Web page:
And medication use is out of control – 20% of Americans regularly use a psychotropic drug; 10% of teenage boys are taking a stimulant for ADHD; 25% of our active duty troops report abuse of a prescribed med; and the US has more deaths from prescription drug overdoses than from street drugs.

In the UK you are protected against the worst effects of diagnostic and drug exuberance. Doctors use ICD-10, the classifications compiled by the World Health Organisation, not DSM-5; they follow prudent guidelines from Nice, which sets the standards for health treatment in the UK; the British-based Cochrane group emphasises evidence-based medicine; GPs do less prescribing; and drug companies exert much less power and cannot advertise directly to consumers as they do in the US.

But the measles outbreak and ADHD rates prove the UK is not out of the woods. Bad ideas from America sometimes have much more influence than they deserve.

My advice is to be an informed consumer. Never accept a diagnosis or a medication after a cursory evaluation. A psychiatric diagnosis can be a turning point in your life – as important as choosing a spouse or a house. Done well, it can lead to life-improving treatment; done poorly it can lead to an inaccurate label and a harmful treatment.

People who have mild and transient symptoms don’t need a diagnosis or treatment. The likelihood is they are visiting the doctor on one of their worst days and will get better on their own. Medication is essential for severe psychiatric problems but does more harm than good for the worries and disappointments of everyday life. Better to trust time, resilience, support and stress reduction.

Disclosure Statement

Darryl P. Watson has provided paid consultancy and received speaker's fees from a number of Pharmaceutical comapanies criticised for supporting the development and extension of illness categories. He has received research and educational funding from several pharmaceutical companies. He is affiliated with the Royal Australian and New Zealand College of Psychiatrists but is not the official spokesperson for this organisation.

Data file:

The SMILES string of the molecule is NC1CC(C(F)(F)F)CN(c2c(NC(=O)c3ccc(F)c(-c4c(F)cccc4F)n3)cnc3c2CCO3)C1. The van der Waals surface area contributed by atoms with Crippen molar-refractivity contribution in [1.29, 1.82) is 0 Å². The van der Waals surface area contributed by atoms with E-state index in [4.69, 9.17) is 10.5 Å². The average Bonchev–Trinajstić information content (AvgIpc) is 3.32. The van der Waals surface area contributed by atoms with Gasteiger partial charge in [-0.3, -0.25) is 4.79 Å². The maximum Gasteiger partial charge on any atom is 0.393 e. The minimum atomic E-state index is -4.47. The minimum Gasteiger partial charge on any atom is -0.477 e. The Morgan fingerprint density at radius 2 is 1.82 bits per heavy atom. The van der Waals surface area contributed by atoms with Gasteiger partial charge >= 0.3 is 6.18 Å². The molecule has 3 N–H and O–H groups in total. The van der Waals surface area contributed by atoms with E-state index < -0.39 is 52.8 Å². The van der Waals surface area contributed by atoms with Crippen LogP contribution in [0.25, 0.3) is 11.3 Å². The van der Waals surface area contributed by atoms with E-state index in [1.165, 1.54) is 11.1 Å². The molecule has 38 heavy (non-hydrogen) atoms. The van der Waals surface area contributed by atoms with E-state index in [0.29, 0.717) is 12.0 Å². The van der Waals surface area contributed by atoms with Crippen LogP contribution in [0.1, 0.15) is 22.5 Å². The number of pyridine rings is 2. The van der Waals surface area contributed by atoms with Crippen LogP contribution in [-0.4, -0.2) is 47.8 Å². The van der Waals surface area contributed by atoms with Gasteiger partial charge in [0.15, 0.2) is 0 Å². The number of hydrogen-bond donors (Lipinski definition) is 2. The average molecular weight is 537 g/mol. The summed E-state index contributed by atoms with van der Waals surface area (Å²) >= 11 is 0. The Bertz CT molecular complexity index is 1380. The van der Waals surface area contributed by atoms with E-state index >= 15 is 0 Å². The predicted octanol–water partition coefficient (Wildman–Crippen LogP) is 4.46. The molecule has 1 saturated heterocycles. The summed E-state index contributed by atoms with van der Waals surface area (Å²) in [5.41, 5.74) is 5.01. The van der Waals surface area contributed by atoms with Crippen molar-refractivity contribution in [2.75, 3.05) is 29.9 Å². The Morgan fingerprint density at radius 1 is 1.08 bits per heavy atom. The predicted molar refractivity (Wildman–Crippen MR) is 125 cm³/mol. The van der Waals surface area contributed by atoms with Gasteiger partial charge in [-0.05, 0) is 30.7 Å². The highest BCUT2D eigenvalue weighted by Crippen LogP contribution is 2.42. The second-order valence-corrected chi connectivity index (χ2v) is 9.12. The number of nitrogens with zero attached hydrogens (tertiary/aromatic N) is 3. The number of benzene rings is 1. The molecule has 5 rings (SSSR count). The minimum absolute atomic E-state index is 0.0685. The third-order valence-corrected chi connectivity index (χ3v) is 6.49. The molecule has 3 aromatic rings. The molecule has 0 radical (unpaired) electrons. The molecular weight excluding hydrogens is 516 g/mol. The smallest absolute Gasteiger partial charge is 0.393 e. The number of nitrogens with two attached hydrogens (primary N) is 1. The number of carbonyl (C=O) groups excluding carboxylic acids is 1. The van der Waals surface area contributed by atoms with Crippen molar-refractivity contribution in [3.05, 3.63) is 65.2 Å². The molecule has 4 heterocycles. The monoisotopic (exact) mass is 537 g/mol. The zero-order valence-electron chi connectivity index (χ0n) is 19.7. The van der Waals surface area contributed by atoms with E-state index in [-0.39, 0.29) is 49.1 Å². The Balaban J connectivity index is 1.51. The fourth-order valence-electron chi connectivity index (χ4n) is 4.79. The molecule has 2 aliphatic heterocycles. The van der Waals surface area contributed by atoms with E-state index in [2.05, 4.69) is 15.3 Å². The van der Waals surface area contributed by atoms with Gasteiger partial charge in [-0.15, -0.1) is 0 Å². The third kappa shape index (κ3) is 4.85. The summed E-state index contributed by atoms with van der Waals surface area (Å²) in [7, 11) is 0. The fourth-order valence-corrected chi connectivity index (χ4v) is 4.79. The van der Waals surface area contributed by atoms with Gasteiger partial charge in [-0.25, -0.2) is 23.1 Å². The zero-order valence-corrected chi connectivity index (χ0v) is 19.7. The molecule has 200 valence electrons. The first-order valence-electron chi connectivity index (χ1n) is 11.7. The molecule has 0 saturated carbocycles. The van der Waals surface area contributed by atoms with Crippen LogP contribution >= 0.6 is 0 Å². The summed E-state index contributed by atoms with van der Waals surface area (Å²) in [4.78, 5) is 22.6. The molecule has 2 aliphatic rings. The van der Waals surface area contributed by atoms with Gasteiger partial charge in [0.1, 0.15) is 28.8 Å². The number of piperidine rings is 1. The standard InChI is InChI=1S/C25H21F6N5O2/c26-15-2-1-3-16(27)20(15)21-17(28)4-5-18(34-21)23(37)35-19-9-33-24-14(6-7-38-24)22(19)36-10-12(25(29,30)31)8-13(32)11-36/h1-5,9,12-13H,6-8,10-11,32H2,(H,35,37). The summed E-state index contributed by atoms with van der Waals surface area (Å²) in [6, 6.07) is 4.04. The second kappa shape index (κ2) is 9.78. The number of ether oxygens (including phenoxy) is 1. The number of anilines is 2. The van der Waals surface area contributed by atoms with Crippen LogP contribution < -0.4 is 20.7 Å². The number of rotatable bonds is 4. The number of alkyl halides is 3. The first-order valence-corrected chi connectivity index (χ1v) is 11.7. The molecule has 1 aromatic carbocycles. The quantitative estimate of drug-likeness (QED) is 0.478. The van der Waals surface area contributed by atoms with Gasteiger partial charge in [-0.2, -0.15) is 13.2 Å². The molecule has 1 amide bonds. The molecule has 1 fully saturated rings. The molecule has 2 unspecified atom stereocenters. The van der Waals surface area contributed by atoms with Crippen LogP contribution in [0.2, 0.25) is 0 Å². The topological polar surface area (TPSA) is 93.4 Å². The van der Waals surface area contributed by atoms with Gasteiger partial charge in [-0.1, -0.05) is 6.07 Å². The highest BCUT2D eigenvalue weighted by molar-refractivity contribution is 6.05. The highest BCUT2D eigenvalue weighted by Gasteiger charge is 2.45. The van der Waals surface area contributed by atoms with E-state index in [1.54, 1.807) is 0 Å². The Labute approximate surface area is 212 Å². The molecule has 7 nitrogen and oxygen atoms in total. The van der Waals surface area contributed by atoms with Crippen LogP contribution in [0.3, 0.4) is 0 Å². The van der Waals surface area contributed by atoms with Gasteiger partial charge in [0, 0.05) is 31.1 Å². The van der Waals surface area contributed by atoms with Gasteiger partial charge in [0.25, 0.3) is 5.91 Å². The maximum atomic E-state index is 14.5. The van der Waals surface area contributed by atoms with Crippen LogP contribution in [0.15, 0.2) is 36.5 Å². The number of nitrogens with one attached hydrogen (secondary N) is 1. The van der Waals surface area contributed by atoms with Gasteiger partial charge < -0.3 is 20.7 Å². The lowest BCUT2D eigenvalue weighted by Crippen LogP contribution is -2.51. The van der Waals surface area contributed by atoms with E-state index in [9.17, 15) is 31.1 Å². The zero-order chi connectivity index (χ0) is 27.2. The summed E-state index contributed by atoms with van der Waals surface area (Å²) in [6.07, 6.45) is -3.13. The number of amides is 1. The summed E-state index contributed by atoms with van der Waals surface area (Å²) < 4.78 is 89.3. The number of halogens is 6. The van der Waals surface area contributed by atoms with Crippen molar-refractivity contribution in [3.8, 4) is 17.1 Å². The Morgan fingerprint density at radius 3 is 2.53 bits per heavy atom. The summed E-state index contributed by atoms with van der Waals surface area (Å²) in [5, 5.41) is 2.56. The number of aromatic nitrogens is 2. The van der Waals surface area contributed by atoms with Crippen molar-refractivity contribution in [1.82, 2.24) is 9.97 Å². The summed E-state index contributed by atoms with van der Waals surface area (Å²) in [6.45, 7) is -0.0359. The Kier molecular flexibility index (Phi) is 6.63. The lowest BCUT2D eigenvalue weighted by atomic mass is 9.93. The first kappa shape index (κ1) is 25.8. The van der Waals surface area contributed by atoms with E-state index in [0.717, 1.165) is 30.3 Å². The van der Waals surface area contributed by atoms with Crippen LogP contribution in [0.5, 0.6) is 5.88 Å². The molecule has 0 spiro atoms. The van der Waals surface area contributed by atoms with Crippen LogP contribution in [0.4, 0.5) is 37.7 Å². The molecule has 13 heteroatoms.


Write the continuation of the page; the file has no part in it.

This weekend saw the release of the fifth edition of the American Psychiatric Association’s Diagnostic and Statistical Manual (DSM-5). The manual has been attracting controversy throughout its revision process, but critical voices reached fever pitch in the weeks leading up to its release.

Indeed, in the fortnight before its release, DSM-5 was panned by the director of the US National Institute of Mental Health (NIMH) as well as the British Psychological Society’s (BPS) division of clinical psychology. Interestingly, the criticisms were at odds with each other.

The NIMH wants psychiatry to focus on the biological bases of mental illness while the BPS opts for psychosocial therapy. It seems that the DSM would have been damned whichever way it opted to go.

NIHM director Dr Thomas R Insel accused the manual of lacking scientific rigour, announcing that he intended to:

reshape the direction of psychiatric research to focus on biology, genetics and neuroscience so that scientists can define disorders by their causes, rather than their symptoms.